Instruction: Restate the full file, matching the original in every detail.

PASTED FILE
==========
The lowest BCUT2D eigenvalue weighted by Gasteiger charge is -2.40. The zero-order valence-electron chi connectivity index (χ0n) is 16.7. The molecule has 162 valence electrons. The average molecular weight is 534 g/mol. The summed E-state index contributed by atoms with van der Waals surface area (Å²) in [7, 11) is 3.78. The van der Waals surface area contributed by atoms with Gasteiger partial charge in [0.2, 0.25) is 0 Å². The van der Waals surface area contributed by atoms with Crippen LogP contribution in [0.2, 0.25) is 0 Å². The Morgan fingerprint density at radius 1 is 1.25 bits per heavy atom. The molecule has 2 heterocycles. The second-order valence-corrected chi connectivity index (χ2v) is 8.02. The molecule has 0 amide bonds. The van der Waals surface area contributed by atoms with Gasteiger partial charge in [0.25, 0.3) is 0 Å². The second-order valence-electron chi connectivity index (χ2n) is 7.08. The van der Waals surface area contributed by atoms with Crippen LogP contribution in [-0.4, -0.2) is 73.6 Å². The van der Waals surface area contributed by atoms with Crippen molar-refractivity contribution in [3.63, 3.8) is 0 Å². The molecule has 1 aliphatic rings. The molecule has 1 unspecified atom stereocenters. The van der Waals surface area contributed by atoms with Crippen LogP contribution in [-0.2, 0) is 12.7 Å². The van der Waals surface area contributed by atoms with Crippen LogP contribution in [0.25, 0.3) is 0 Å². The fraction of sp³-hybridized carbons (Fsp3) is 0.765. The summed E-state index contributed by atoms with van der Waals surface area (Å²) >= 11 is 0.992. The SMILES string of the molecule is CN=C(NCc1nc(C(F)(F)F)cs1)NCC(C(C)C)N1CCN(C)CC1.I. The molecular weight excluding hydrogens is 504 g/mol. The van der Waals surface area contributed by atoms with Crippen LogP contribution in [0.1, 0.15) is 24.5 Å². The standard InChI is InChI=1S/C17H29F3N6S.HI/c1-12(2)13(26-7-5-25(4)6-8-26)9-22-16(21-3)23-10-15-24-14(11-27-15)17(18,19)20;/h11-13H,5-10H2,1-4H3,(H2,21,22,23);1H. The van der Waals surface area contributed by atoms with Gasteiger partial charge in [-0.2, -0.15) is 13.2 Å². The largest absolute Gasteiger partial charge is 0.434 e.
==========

The lowest BCUT2D eigenvalue weighted by Gasteiger charge is -2.40. The zero-order valence-electron chi connectivity index (χ0n) is 16.7. The molecule has 162 valence electrons. The average molecular weight is 534 g/mol. The summed E-state index contributed by atoms with van der Waals surface area (Å²) in [7, 11) is 3.78. The van der Waals surface area contributed by atoms with Gasteiger partial charge in [0.2, 0.25) is 0 Å². The van der Waals surface area contributed by atoms with Crippen LogP contribution in [0.2, 0.25) is 0 Å². The Morgan fingerprint density at radius 1 is 1.25 bits per heavy atom. The molecule has 2 heterocycles. The second-order valence-corrected chi connectivity index (χ2v) is 8.02. The molecule has 0 amide bonds. The van der Waals surface area contributed by atoms with Gasteiger partial charge in [0.25, 0.3) is 0 Å². The second-order valence-electron chi connectivity index (χ2n) is 7.08. The van der Waals surface area contributed by atoms with Crippen LogP contribution in [-0.4, -0.2) is 73.6 Å². The van der Waals surface area contributed by atoms with Crippen molar-refractivity contribution in [3.63, 3.8) is 0 Å². The molecule has 1 aliphatic rings. The molecule has 1 unspecified atom stereocenters. The van der Waals surface area contributed by atoms with Crippen LogP contribution in [-0.2, 0) is 12.7 Å². The van der Waals surface area contributed by atoms with Crippen LogP contribution in [0.25, 0.3) is 0 Å². The fraction of sp³-hybridized carbons (Fsp3) is 0.765. The summed E-state index contributed by atoms with van der Waals surface area (Å²) >= 11 is 0.992. The SMILES string of the molecule is CN=C(NCc1nc(C(F)(F)F)cs1)NCC(C(C)C)N1CCN(C)CC1.I. The molecular weight excluding hydrogens is 504 g/mol. The van der Waals surface area contributed by atoms with Crippen LogP contribution in [0.1, 0.15) is 24.5 Å². The standard InChI is InChI=1S/C17H29F3N6S.HI/c1-12(2)13(26-7-5-25(4)6-8-26)9-22-16(21-3)23-10-15-24-14(11-27-15)17(18,19)20;/h11-13H,5-10H2,1-4H3,(H2,21,22,23);1H. The van der Waals surface area contributed by atoms with Gasteiger partial charge in [-0.2, -0.15) is 13.2 Å². The largest absolute Gasteiger partial charge is 0.434 e.